Fenghua Hu, Ph.D., Associate Professor, Cornell University
Frontotemporal dementia (FTD) is a devastating neurodegenerative disease characterized by the degeneration of neurons in the frontal and temporal lobes. Haploinsufficiency of the progranulin (PGRN) protein is one of leading causes of FTD. PGRN is a secreted glycoprotein comprised of 7.5 granulin repeats. Interestingly, we found that PGRN is a lysosome resident protein and accumulating evidence support that PGRN is essential for proper lysosome function. PGRN is processed into granulin peptides in the lysosome and regulates the activities of lysosomal enzymes. A gene encoding a protein of unknown function, TMEM106B, was identified as a risk factor for FTD-PGRN. Recently TMEM106B has also been associated with brain aging, hypomyelinating leukodystrophy (HLD) and other neurodegenerative diseases, such as limbic-predominant age-related TDP-43 encephalopathy (LATE). We showed that TMEM106B encodes a lysosome membrane protein that regulates lysosome morphology and function. Using CRISPR/Cas9 technology, we generated TMEM106B deficient mice and found that TMEM106B deficiency leads to accumulation of lysosome vacuoles at the distal end of the axon initial segment in motor neurons and the development of FTD-related pathology during aging. In addition, TMEM106B ablation results in myelination defects with a significant reduction of protein levels of proteolipid protein (PLP), the main membrane proteins found in the myelin sheath, by affecting lysosome exocytosis and PLP trafficking. Moreover, we found that the HLD associated D252N mutation abolished lysosome enlargement and lysosome acidification induced by wild-type TMEM106B overexpression. Instead, it stimulates lysosome clustering near the nucleus as seen in TMEM106B-deficient cells. Ablation of TMEM106B and PGRN in mice results in exacerbated lysosomal abnormalities, severe neuronal loss and glial activation and enhanced manifestation of FTLD phenotypes. Taken together, our results support that the lysosome dysfunction as a key disease mechanism underlying FTD.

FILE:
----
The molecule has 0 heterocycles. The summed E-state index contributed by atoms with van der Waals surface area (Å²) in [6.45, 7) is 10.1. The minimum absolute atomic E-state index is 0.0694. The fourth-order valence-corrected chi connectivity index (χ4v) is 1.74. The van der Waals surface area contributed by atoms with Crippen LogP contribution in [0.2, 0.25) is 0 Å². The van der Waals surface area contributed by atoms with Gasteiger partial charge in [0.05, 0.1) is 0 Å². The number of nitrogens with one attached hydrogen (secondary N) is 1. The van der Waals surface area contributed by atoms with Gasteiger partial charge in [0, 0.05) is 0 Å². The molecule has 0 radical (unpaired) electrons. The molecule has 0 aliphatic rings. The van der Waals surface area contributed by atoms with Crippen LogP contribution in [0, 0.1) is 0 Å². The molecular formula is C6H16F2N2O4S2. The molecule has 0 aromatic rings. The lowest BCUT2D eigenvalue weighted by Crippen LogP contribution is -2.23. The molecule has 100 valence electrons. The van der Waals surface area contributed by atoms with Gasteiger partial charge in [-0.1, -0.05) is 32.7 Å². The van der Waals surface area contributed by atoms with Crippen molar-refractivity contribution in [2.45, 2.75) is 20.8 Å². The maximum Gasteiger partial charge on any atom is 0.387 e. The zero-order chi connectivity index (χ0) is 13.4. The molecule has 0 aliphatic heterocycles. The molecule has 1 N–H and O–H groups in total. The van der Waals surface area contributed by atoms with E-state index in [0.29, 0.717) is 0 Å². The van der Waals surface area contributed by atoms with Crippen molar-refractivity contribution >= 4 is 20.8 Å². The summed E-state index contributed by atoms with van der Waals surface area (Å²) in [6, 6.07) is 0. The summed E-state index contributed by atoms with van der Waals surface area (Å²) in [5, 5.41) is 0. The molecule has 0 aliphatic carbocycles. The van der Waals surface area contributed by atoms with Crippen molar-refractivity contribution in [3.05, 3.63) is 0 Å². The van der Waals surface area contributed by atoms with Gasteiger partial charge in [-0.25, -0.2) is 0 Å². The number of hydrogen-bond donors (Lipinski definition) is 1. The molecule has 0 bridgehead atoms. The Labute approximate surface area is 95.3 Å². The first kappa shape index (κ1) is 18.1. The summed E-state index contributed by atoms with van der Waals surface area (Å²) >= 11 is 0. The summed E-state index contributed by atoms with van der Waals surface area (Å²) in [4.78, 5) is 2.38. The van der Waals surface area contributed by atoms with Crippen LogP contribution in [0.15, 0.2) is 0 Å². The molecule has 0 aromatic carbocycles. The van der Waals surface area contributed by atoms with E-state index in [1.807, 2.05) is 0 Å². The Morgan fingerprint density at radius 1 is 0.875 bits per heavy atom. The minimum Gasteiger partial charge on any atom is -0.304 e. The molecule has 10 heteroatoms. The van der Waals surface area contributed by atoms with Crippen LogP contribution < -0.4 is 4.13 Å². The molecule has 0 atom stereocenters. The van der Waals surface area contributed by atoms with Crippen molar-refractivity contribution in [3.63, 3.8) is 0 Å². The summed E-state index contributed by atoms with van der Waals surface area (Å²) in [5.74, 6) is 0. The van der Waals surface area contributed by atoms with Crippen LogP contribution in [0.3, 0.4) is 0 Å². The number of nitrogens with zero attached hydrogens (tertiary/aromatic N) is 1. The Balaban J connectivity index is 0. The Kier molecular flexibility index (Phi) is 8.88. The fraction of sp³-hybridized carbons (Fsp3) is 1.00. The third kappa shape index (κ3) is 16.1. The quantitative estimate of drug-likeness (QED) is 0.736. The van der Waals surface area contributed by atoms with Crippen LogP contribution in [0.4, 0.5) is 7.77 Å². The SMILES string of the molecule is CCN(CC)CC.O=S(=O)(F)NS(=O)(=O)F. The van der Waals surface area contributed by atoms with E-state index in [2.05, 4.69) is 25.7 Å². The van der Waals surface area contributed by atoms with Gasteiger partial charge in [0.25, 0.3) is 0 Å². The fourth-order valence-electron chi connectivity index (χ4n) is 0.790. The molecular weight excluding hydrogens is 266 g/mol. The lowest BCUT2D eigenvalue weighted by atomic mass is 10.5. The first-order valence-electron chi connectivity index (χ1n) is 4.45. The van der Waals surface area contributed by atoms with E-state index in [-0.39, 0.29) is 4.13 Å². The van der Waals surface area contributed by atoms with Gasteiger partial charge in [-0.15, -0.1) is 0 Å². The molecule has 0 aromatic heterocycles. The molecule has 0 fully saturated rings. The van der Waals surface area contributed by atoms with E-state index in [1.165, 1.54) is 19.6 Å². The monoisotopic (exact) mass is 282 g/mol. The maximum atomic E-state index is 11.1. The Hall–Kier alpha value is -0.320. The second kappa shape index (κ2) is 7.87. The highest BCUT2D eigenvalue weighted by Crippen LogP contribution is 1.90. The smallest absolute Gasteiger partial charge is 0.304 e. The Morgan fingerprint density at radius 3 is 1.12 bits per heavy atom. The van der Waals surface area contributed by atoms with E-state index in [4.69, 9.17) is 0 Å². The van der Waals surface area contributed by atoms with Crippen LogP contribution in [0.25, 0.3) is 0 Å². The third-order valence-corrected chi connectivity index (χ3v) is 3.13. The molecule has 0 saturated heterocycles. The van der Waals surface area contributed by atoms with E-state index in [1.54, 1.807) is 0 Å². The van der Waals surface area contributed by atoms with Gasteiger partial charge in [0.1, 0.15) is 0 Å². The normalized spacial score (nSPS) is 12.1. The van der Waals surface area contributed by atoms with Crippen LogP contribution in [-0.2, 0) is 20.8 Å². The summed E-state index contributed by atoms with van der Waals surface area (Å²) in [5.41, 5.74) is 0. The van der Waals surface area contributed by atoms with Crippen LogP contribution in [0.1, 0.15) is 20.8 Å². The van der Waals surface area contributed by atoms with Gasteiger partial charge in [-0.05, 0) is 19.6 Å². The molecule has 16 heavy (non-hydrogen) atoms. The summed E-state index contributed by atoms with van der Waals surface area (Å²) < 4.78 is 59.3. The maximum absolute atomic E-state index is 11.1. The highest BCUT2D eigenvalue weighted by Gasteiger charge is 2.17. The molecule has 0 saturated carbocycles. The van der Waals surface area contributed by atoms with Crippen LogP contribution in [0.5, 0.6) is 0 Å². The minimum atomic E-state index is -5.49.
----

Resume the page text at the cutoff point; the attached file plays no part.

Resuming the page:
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Thursday, October 22 at 4:00pmVirtual Event